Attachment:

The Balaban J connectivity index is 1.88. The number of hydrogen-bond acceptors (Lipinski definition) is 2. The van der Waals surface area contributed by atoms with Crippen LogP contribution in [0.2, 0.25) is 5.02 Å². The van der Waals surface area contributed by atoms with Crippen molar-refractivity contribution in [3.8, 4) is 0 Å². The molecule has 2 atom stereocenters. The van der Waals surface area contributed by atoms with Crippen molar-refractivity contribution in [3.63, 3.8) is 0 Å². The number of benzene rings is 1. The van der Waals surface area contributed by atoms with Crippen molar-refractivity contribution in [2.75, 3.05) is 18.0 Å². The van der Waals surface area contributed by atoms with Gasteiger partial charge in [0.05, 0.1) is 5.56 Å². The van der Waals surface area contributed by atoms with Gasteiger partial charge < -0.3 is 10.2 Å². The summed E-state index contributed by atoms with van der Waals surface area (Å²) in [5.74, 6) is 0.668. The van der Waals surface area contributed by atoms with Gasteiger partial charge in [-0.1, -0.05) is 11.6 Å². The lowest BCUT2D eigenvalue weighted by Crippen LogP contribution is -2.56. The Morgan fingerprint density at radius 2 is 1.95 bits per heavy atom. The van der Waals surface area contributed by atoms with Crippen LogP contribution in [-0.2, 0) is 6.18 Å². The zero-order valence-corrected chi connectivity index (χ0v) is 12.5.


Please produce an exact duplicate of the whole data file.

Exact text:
The Balaban J connectivity index is 1.88. The number of hydrogen-bond acceptors (Lipinski definition) is 2. The van der Waals surface area contributed by atoms with Crippen LogP contribution in [0.2, 0.25) is 5.02 Å². The van der Waals surface area contributed by atoms with Crippen molar-refractivity contribution in [3.8, 4) is 0 Å². The molecule has 2 atom stereocenters. The van der Waals surface area contributed by atoms with Crippen molar-refractivity contribution in [3.63, 3.8) is 0 Å². The number of benzene rings is 1. The van der Waals surface area contributed by atoms with Crippen molar-refractivity contribution in [2.75, 3.05) is 18.0 Å². The van der Waals surface area contributed by atoms with Gasteiger partial charge in [0.05, 0.1) is 5.56 Å². The van der Waals surface area contributed by atoms with Gasteiger partial charge < -0.3 is 10.2 Å². The summed E-state index contributed by atoms with van der Waals surface area (Å²) in [5.74, 6) is 0.668. The van der Waals surface area contributed by atoms with Gasteiger partial charge in [-0.1, -0.05) is 11.6 Å². The lowest BCUT2D eigenvalue weighted by Crippen LogP contribution is -2.56. The Morgan fingerprint density at radius 2 is 1.95 bits per heavy atom. The van der Waals surface area contributed by atoms with Crippen LogP contribution in [-0.2, 0) is 6.18 Å². The zero-order valence-corrected chi connectivity index (χ0v) is 12.5.